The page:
Guest post by Brandon Bolte
On April 15, the paramilitary Rapid Support Forces (RSF) surprised many Western observers when it launched an assault against the Sudanese Armed Forces (SAF) in Khartoum. Led by Mohamed Hamdan Dagalo (“Hemeti”), the RSF previously fought for the Sudanese regime against rebels for years. In 2019, it participated in a coup alongside General Abdel Fattah al-Burhan of the SAF that ousted Sudan’s long-time dictator, Omar al-Bashir. Both generals have since been on a transitionary council meant to shape a new government before popular elections take place. In the 11 days since the violence in Khartoum began, over 400 people have been killed, thousands are trying to flee the capital, and there are signs of the conflict spreading to other parts of the country.
Transitions to democracy are usually rocky, but coups can lead to democratization when coupled with the kind of popular mobilization seen in Sudan. The irony of the current situation is that at one point the RSF was considered by al-Bashir as his “praetorian guard,” meant to deter the SAF from staging a coup. Coup-proofers aren’t usually successful coup-perpetrators. Moreover, the current rupture was caused by a disagreement between the two generals over how the RSF might be integrated into the army’s command structure. Why is the proposed merging of forces so contentious? What do we expect the long-term outcome of this conflict to be?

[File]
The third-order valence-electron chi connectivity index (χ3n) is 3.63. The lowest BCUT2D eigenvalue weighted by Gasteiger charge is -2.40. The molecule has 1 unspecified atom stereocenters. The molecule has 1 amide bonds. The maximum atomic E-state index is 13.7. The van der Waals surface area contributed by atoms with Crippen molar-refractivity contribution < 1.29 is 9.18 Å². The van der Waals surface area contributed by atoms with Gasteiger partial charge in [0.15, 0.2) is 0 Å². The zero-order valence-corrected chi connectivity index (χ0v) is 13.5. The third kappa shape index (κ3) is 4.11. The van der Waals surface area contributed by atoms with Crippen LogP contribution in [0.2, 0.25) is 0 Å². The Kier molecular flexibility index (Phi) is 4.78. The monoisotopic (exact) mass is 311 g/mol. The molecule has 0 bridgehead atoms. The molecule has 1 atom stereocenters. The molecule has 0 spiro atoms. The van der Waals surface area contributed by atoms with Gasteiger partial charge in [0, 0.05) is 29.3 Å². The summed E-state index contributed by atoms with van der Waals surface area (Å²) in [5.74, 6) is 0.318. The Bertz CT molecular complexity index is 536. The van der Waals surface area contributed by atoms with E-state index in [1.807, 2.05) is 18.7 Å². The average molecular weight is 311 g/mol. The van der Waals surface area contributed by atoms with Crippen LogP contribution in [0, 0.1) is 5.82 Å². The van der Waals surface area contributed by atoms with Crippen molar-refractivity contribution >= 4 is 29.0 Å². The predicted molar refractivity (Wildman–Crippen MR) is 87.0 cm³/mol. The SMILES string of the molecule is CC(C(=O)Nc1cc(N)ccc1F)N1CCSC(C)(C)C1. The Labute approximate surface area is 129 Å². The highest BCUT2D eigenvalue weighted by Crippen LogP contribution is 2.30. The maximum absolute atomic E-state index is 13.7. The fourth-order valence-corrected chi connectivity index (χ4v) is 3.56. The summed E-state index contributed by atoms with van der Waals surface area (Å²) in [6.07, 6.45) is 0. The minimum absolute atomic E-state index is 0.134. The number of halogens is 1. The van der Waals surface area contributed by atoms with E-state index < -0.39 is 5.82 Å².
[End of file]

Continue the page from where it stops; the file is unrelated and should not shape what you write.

In a study published in International Studies Quarterly, I unpack the politics of how governments try to manage, regulate, and contain militias like the RSF. I describe how and why states and professed pro-state militias compete for power at one another’s expense. Viewed in this light, the outbreak in Khartoum is part of a predictable, if not inevitable, vicious spiral of poor militia management politics over the course of the last two decades.
Pro-government militias are commonly defined as organized armed groups allied with the state but are not formally part of the official security forces. These groups range from well-equipped paramilitaries designed to supplement the regular army to localized civil defense forces meant to hold territory and extract local information about insurgents. Sometimes they are tasked with carrying out human rights violations like mass killings or genocide, allowing the government to evade accountability. Professionalized militias are also used by certain types of dictators to counterbalance the official military in order to prevent coups d’état.
The challenge for governments employing militias is that militias themselves are perfectly aware the state could eliminate them once they are no longer needed. This is why governments often keep their auxiliaries contained in some way, by actively monitoring them or restricting their capabilities. Otherwise, these militias could switch sides in a conflict, restart a war, be more difficult to disintegrate or integrate, or otherwise undermine the state’s long-term ability to govern.
Weak states facing capable rebellions, however, are usually unable to regulate and contain their militias. Instead, they have to focus on short-term threats from insurgents, allowing militia allies to have free reign. The consequence is that militia groups have incentives to take advantage of these windows of opportunity to “bargain” with the state for resources that they can eventually use to stave off their own future demise.